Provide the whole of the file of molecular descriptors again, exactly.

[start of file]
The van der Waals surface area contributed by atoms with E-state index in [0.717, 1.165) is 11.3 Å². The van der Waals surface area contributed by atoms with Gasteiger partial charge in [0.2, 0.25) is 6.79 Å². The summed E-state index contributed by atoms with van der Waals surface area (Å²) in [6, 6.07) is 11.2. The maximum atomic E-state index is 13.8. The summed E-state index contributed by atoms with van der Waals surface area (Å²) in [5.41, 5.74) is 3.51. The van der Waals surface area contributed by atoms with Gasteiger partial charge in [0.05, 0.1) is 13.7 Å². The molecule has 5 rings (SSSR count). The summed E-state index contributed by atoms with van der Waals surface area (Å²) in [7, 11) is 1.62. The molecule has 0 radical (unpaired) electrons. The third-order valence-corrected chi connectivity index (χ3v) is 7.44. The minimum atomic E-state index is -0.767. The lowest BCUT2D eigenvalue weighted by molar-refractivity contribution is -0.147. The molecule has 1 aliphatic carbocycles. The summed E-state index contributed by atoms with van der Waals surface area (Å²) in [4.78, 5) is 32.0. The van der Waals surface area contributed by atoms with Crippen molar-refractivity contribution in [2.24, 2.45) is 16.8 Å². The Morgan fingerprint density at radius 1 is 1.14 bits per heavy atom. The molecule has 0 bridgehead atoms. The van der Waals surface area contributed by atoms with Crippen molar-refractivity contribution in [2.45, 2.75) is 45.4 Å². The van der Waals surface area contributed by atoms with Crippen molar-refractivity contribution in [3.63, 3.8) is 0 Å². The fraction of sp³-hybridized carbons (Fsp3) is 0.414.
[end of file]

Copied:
The van der Waals surface area contributed by atoms with E-state index in [0.717, 1.165) is 11.3 Å². The van der Waals surface area contributed by atoms with Gasteiger partial charge in [0.2, 0.25) is 6.79 Å². The summed E-state index contributed by atoms with van der Waals surface area (Å²) in [6, 6.07) is 11.2. The maximum atomic E-state index is 13.8. The summed E-state index contributed by atoms with van der Waals surface area (Å²) in [5.41, 5.74) is 3.51. The van der Waals surface area contributed by atoms with Gasteiger partial charge in [0.05, 0.1) is 13.7 Å². The molecule has 5 rings (SSSR count). The summed E-state index contributed by atoms with van der Waals surface area (Å²) in [7, 11) is 1.62. The molecule has 0 radical (unpaired) electrons. The third-order valence-corrected chi connectivity index (χ3v) is 7.44. The minimum atomic E-state index is -0.767. The lowest BCUT2D eigenvalue weighted by molar-refractivity contribution is -0.147. The molecule has 1 aliphatic carbocycles. The summed E-state index contributed by atoms with van der Waals surface area (Å²) in [4.78, 5) is 32.0. The van der Waals surface area contributed by atoms with Crippen molar-refractivity contribution in [2.24, 2.45) is 16.8 Å². The Morgan fingerprint density at radius 1 is 1.14 bits per heavy atom. The molecule has 0 bridgehead atoms. The van der Waals surface area contributed by atoms with Crippen molar-refractivity contribution in [2.45, 2.75) is 45.4 Å². The van der Waals surface area contributed by atoms with Crippen molar-refractivity contribution in [3.63, 3.8) is 0 Å². The fraction of sp³-hybridized carbons (Fsp3) is 0.414.